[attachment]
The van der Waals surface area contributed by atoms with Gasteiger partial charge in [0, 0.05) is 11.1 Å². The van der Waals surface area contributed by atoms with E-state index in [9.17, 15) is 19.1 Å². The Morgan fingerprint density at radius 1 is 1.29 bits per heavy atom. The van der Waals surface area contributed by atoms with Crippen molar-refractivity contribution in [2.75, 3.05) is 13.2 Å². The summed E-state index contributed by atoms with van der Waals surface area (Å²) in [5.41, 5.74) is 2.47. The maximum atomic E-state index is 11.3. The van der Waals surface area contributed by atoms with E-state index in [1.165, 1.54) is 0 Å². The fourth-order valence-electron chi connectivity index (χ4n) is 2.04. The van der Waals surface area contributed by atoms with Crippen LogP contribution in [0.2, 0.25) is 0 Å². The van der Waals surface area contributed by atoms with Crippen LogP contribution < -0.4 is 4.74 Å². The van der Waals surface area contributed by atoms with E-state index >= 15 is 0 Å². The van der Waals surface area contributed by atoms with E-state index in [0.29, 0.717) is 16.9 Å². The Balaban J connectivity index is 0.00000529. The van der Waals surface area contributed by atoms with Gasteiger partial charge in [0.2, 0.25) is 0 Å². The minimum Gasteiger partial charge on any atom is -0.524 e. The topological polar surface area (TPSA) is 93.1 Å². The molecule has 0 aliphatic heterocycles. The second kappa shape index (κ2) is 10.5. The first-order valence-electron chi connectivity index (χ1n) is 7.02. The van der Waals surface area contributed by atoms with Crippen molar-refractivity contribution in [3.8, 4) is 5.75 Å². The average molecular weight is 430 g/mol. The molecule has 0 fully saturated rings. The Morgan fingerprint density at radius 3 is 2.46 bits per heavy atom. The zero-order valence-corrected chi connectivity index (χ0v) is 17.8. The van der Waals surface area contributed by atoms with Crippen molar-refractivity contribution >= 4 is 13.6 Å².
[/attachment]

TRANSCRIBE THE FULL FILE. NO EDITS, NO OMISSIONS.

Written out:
The van der Waals surface area contributed by atoms with Gasteiger partial charge in [0, 0.05) is 11.1 Å². The van der Waals surface area contributed by atoms with E-state index in [9.17, 15) is 19.1 Å². The Morgan fingerprint density at radius 1 is 1.29 bits per heavy atom. The van der Waals surface area contributed by atoms with Crippen molar-refractivity contribution in [2.75, 3.05) is 13.2 Å². The summed E-state index contributed by atoms with van der Waals surface area (Å²) in [5.41, 5.74) is 2.47. The maximum atomic E-state index is 11.3. The van der Waals surface area contributed by atoms with E-state index in [1.165, 1.54) is 0 Å². The fourth-order valence-electron chi connectivity index (χ4n) is 2.04. The van der Waals surface area contributed by atoms with Crippen LogP contribution in [0.2, 0.25) is 0 Å². The van der Waals surface area contributed by atoms with Crippen LogP contribution < -0.4 is 4.74 Å². The van der Waals surface area contributed by atoms with E-state index >= 15 is 0 Å². The van der Waals surface area contributed by atoms with E-state index in [0.29, 0.717) is 16.9 Å². The Balaban J connectivity index is 0.00000529. The van der Waals surface area contributed by atoms with Gasteiger partial charge in [0.2, 0.25) is 0 Å². The minimum Gasteiger partial charge on any atom is -0.524 e. The topological polar surface area (TPSA) is 93.1 Å². The molecule has 0 aliphatic heterocycles. The second kappa shape index (κ2) is 10.5. The first-order valence-electron chi connectivity index (χ1n) is 7.02. The van der Waals surface area contributed by atoms with Crippen molar-refractivity contribution in [3.8, 4) is 5.75 Å². The average molecular weight is 430 g/mol. The molecule has 0 fully saturated rings. The Morgan fingerprint density at radius 3 is 2.46 bits per heavy atom. The zero-order valence-corrected chi connectivity index (χ0v) is 17.8. The van der Waals surface area contributed by atoms with Crippen molar-refractivity contribution >= 4 is 13.6 Å².